Lessons in personal finance
with Financial Consumer Protection Unit, AMBD
Mr. Awang has a problem. A fancy new car model has just been released and he wants to buy it. The only problem is that he currently has other financial commitments and is unable to purchase the car whether by cash or on credit. His total debt service ratio (TDSR) has already been maxed out to the limit of 60% - meaning 60% of his net salary is already committed to other existing financing: a personal loan, an existing car loan and a couple of credit cards. He also has a poor track record of repaying his loans, often making repayments at a later date than agreed. Because all of this information is reflected in his credit report, banks and finance companies are unwilling and unable to grant him credit facility to purchase the car.
But Mr. Awang has a solution – his dear sister-in-law, Ms. Dayang, is his complete opposite. She has few financial commitments and a spotless repayment record – a perfect loan applicant. As such, Mr. Awang approaches Ms. Dayang for her to take out the car loan and purchase the car under her name. He promises that he will make the monthly repayments of BND800 and reassures that Ms. Dayang has nothing to worry or think about; she doesn't even need to read the agreement – she just needs to sign it.
Fast forward to one year later, and due to unforeseen circumstances, Mr. Awang has just lost his job and income. He is unable to repay his sister-in-law anymore. With her own new commitments (she and her husband have just taken out a housing mortgage), Ms. Dayang is also unable to make the repayments. Due to several defaults on the car loan, the bank is now chasing her down with multiple notices and is threatening to take legal action against her if she does not make more regular repayments.
"But it is essentially your car and your car loan!" argues Ms. Dayang to Mr. Awang, "Why do I have to take the blame? I never even touched the steering wheel! It was just my name, but it was your responsibility!"
Sadly, both Mr. Awang and Ms. Dayang are no longer able to make the repayments. In the eyes of the bank, Mr. Awang has nothing to do with the car loan, and is able to get off lightly. Meanwhile, the bank proceeds with legal actions against Ms. Dayang, on a car that was never really hers.
Does this sound familiar to you? Unfortunately, this is a common occurrence in Brunei. Although consumers like Ms. Dayang may think that they are just helping their friend or family member out with a favour, many fail to understand the implications of taking out a loan for someone else before taking the plunge. So, what can we learn from above story?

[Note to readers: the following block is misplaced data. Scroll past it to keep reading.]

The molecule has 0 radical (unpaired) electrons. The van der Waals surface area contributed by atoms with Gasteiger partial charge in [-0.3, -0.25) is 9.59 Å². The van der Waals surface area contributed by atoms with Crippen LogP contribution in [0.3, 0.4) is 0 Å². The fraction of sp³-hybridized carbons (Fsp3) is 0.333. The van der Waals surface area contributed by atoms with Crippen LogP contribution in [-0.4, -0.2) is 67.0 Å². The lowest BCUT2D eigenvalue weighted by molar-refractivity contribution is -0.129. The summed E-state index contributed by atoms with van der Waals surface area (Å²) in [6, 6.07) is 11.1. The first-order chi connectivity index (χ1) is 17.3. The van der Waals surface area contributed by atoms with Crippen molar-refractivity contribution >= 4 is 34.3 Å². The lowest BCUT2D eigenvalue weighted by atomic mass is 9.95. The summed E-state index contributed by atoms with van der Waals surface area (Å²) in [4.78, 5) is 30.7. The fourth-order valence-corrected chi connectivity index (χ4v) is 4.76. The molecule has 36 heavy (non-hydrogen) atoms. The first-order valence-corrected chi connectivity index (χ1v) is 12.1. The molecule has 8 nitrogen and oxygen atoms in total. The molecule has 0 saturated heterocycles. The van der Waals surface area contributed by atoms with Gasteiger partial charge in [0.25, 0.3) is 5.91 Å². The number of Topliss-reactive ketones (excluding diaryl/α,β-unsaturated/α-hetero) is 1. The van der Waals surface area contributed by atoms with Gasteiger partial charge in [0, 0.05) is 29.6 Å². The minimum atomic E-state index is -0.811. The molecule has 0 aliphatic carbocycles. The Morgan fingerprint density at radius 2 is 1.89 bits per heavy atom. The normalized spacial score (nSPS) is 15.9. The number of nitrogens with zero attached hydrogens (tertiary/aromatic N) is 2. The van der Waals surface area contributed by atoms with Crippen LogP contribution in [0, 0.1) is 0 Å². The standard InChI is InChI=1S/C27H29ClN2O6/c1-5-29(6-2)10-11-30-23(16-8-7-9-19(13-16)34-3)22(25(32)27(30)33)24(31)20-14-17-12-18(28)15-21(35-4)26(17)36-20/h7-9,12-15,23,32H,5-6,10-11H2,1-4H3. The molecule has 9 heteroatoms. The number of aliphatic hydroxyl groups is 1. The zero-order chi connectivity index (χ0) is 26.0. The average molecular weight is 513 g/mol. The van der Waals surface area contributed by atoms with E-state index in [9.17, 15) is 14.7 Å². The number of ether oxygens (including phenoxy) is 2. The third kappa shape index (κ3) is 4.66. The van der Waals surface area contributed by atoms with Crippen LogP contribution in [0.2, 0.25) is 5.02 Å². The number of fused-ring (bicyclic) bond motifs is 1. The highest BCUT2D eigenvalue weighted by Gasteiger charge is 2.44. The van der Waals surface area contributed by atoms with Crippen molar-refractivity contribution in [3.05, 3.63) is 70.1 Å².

1. Regardless of who the credit facility is for, if it is your name on the agreement, it is your name that is on the line.
Before the establishment of the Credit Bureau in 2012, financial institutions were unable to assess an individual's ability to repay financing accurately, as the information was not shared among them. Now, however, financial institutions have access to your credit report – a summary of all your credit information and history. So before granting new credit facilities, banks can check from your credit report how many other commitments you already have, and whether you have been making repayments on regularly and on time. Individuals can also have a look at their own credit reports to ensure that the information is correct and up to date.
The trouble with borrowing on behalf of someone else is that, although someone else gets to enjoy the facility, the loan is still listed under your name and in your credit report. This means that if the person you are borrowing for (like Mr. Awang) suddenly is not able to make the repayment, this will only jeopardize and affect your name and record as it is only reflected in your credit report. This will in turn affect any loan applications you may apply for in the future. Just think to yourself: if a bank isn't willing to lend to someone, there usually is a good reason as to why – so, why should you?
2. Plan and budget your finances carefully
3. Always read the terms and conditions of an agreement, and understand what you are getting yourself into.
One of Ms. Dayang's biggest mistake was to sign the agreement without reviewing it. Again, it is emphasized that if it is your name in the agreement, it will be your name liable to be brought for legal actions. Always go through the terms and conditions of an agreement thoroughly before legally binding yourself to it with your signature.
4. Take action!
Never be afraid to approach your bank to talk about your financial situation. In Ms. Dayang's case, perhaps she could have discussed other alternatives of the repayment, or to restructure the loan – thus avoiding being in default and letting the situation snowball into legal proceedings.
Although the story of Mr. Awang and Ms. Dayang is fictional and made up, we can all learn very real and practical lessons from it to become more informed financial consumers.
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